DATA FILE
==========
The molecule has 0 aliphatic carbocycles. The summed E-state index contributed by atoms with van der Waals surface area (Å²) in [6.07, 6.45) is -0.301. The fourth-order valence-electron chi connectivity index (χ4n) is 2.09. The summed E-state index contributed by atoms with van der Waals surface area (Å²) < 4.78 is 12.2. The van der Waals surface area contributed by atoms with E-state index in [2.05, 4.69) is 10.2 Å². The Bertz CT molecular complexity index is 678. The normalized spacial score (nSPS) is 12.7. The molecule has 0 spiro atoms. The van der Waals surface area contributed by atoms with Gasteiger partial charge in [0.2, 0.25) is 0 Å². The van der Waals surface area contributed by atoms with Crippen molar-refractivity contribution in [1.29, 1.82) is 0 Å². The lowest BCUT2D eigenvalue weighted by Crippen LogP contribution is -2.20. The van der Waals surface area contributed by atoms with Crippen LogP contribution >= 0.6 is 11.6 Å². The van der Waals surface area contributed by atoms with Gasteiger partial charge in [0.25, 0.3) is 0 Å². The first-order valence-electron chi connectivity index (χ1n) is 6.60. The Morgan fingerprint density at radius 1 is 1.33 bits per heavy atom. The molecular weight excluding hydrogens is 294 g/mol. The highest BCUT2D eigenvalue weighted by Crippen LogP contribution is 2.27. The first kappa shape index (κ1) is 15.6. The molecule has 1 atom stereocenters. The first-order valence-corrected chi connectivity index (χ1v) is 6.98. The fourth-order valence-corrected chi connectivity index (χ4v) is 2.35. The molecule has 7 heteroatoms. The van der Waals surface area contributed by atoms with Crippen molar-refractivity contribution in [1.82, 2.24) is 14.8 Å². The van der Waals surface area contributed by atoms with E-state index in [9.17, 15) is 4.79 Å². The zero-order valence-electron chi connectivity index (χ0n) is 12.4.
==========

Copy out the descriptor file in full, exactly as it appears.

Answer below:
The molecule has 0 aliphatic carbocycles. The summed E-state index contributed by atoms with van der Waals surface area (Å²) in [6.07, 6.45) is -0.301. The fourth-order valence-electron chi connectivity index (χ4n) is 2.09. The summed E-state index contributed by atoms with van der Waals surface area (Å²) < 4.78 is 12.2. The van der Waals surface area contributed by atoms with E-state index in [2.05, 4.69) is 10.2 Å². The Bertz CT molecular complexity index is 678. The normalized spacial score (nSPS) is 12.7. The molecule has 0 spiro atoms. The van der Waals surface area contributed by atoms with Gasteiger partial charge in [0.2, 0.25) is 0 Å². The van der Waals surface area contributed by atoms with Crippen molar-refractivity contribution in [1.29, 1.82) is 0 Å². The lowest BCUT2D eigenvalue weighted by Crippen LogP contribution is -2.20. The van der Waals surface area contributed by atoms with Crippen LogP contribution >= 0.6 is 11.6 Å². The van der Waals surface area contributed by atoms with Gasteiger partial charge in [0.25, 0.3) is 0 Å². The first-order valence-electron chi connectivity index (χ1n) is 6.60. The Morgan fingerprint density at radius 1 is 1.33 bits per heavy atom. The molecular weight excluding hydrogens is 294 g/mol. The highest BCUT2D eigenvalue weighted by Crippen LogP contribution is 2.27. The first kappa shape index (κ1) is 15.6. The molecule has 1 atom stereocenters. The first-order valence-corrected chi connectivity index (χ1v) is 6.98. The fourth-order valence-corrected chi connectivity index (χ4v) is 2.35. The molecule has 7 heteroatoms. The van der Waals surface area contributed by atoms with Crippen molar-refractivity contribution in [1.82, 2.24) is 14.8 Å². The van der Waals surface area contributed by atoms with E-state index in [9.17, 15) is 4.79 Å². The zero-order valence-electron chi connectivity index (χ0n) is 12.4.